nakakiyo no entakukei: Masanori Handa
Ota Fine Arts is delighted to present new work by emerging Japanese artist Masanori Handa in his first solo exhibition in Singapore entitled "nakakiyo no entakukei." Masanori Handa's world is one of playful, impressionistic, yet nonetheless contemplative experimentation. Fleeting encounters and occurences often give vital momentum to his practice. Sites, scenery, and urban phenomena are the loci at which incidents are recorded and vividly remembered by Handa.
This September, Handa stages an immense, yet intricate, site-specific installation put together with an assortment of trailing vines, timber, cement, canvas, foam and fabric. The enormity of the work is breathtaking, and "nakakiyo no entakukei" is indeed intended to invoke a deeper experience for its viewer. With one's sense of touch, hearing, sight and smell, the work introduces the viewer to an array of unexpected encounters.
Handa first envisioned "nakakiyo no entakukei" as a low-lying delta, patterned by meandering rivers and streams. Sculpted by the external processes of rainfall, temperature change, humidity and wind energy, the delta was imaginatively granted altitude and volume to form a picturesque landscape. This topographical feature is here constructed with circular tables and littered with ordinary objects. The texture of the feature is light and its appearance welcoming amidst this lush greenery. Albeit confined by the gallery space, the feature is neither restricted in its form nor geographical location.
The show's inventive title "nakakiyo no entakukei" is in romanji - the artist's mother tongue scripted in Latin alphabet. "nakakiyo no" is extracted from a Japanese traditional poem, known for its palindromic form and expression of a "long, humid night". "entakukei" is uniquely coined by the artist from "bonkei" - the art of creating miniature landscape gardens - in Handa's case, the word's prefix -entaku refers to the round tables that make up his scenic landscape. Yet the slippages and losses that results from this overly literal translation point to the very inadequacy of language in interpreting Handa's work.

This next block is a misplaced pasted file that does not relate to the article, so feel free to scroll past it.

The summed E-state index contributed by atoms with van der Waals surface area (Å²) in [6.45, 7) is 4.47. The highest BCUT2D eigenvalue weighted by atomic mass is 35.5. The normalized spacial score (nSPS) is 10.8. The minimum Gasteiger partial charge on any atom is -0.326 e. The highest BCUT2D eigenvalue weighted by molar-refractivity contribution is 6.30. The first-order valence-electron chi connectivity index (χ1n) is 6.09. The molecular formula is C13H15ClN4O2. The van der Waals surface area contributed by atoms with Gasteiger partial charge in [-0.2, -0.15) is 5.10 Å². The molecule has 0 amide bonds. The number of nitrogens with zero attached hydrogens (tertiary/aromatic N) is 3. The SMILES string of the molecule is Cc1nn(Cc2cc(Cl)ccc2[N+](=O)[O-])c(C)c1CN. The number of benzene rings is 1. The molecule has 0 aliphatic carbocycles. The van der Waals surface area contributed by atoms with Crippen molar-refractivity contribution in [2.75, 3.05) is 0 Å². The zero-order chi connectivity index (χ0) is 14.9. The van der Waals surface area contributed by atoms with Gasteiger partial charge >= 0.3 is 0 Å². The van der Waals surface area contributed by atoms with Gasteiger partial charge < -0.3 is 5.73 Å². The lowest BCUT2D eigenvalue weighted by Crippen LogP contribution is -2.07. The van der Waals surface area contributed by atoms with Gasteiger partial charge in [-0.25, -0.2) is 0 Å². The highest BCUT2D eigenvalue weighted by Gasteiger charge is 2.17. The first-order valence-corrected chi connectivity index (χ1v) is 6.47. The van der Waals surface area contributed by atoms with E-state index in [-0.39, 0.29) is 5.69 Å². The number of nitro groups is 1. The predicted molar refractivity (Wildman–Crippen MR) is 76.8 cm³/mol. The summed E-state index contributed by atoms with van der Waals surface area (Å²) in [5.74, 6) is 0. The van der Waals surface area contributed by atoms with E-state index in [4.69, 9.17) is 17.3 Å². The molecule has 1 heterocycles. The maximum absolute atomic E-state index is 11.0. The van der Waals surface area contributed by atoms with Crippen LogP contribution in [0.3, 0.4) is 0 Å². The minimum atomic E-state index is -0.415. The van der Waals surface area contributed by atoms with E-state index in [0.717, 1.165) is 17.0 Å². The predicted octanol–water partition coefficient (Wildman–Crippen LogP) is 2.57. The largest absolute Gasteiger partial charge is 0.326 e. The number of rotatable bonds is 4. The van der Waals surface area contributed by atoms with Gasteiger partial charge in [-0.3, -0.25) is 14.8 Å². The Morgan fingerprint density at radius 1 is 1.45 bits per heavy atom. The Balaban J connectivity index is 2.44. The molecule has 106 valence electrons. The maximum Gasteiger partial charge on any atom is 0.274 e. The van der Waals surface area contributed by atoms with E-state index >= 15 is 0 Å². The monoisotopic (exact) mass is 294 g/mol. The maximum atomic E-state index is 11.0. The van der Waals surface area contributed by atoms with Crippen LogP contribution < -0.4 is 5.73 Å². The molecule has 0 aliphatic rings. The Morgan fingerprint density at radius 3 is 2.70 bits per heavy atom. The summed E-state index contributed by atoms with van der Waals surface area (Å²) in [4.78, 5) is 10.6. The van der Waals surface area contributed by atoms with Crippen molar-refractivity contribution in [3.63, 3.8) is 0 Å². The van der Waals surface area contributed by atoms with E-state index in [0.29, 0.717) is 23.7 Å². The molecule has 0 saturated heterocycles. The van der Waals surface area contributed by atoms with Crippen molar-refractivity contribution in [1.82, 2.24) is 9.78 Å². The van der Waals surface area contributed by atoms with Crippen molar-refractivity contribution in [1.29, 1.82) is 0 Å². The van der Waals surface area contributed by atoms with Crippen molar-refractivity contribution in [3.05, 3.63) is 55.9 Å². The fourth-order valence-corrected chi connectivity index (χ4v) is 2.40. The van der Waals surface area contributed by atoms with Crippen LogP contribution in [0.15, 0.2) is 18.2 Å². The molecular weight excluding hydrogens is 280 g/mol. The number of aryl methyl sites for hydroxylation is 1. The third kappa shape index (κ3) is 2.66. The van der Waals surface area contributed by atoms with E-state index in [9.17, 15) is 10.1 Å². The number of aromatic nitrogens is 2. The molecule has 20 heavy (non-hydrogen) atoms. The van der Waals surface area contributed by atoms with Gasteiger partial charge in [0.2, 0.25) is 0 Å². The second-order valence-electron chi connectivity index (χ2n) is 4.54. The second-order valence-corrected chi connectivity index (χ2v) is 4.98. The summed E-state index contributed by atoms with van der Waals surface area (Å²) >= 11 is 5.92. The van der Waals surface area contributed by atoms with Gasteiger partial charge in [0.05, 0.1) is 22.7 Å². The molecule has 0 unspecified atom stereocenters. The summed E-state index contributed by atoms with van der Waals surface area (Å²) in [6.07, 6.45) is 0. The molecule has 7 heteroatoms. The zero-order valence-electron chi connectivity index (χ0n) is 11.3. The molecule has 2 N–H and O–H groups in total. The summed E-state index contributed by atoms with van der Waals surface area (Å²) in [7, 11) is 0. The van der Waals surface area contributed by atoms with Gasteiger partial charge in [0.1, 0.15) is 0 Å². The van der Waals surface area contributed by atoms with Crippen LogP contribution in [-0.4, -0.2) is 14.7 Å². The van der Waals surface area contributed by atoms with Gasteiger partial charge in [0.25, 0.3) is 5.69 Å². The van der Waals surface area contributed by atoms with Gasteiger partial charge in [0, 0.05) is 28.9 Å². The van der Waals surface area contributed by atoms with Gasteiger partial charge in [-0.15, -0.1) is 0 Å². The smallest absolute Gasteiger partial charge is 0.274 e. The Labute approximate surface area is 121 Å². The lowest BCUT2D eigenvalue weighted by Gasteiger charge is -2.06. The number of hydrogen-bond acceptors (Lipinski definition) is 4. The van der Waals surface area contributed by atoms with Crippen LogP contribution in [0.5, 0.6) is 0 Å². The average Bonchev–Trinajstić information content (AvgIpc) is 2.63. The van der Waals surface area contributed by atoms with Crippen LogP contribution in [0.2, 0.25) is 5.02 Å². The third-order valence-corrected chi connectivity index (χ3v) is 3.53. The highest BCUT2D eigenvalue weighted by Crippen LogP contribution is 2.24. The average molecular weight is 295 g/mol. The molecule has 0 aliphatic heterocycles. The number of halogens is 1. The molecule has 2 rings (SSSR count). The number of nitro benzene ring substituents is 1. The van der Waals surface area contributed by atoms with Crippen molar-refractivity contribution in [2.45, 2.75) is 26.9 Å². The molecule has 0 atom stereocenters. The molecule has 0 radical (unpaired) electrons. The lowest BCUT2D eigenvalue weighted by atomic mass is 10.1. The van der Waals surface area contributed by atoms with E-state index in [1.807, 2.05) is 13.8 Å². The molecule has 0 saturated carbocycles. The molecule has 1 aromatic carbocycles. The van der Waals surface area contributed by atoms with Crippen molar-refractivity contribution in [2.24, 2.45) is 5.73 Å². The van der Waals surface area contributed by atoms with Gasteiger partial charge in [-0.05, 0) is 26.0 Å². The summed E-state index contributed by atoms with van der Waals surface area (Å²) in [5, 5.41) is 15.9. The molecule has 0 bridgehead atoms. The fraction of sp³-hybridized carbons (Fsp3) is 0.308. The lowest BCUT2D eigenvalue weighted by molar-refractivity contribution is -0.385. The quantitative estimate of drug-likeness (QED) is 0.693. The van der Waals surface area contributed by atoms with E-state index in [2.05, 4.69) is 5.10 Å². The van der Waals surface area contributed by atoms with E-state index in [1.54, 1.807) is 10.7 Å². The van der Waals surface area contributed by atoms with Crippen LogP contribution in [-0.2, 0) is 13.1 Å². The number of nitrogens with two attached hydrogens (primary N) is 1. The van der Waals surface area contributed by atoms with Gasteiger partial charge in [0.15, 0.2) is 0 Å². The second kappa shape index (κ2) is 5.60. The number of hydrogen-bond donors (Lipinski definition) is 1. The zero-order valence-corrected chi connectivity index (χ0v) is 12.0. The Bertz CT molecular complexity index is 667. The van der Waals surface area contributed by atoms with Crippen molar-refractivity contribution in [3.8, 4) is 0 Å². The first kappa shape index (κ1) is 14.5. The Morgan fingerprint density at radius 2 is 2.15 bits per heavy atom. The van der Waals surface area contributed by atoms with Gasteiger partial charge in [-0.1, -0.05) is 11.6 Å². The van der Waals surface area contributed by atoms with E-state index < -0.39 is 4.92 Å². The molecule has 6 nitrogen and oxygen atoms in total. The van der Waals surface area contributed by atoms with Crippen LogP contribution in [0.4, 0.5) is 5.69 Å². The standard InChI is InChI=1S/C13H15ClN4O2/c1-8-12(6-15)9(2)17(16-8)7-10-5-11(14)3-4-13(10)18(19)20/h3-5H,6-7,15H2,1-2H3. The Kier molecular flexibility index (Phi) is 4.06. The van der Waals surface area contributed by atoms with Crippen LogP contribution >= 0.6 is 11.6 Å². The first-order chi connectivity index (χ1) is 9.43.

Through the work, "nakakiyo no entakukei", Handa stages processual encounters that unravel the affective potentials of atmosphere, climate, psychogeography and cross-cultural dialogue.
About Masanori Handa
Born in Kanagawa, Japan in 1979, Masanori Handa completed a BA in Fine Arts at the Tokyo University of the Arts, where he continues to work today. His works have previously been shown at the Echigo-Tsumari Art Triennale (2006) and the Art Tower Mito (2007). In 2009, Handa was selected to be apart of the prestigious "Rolex Art Initiative Mentor and Protégé" program where he was mentored by Rebecca Horn, an accomplished German installation artist and film director. Subsequently, he participated in notable group exhibitions, workshops and site-specific projects at the National Museum of Art, Osaka (2011), the Hara Museum, Tokyo (2009), the Edoardo Chiossone Museum, Genoa (2009) and the TATE Modern, London (2009).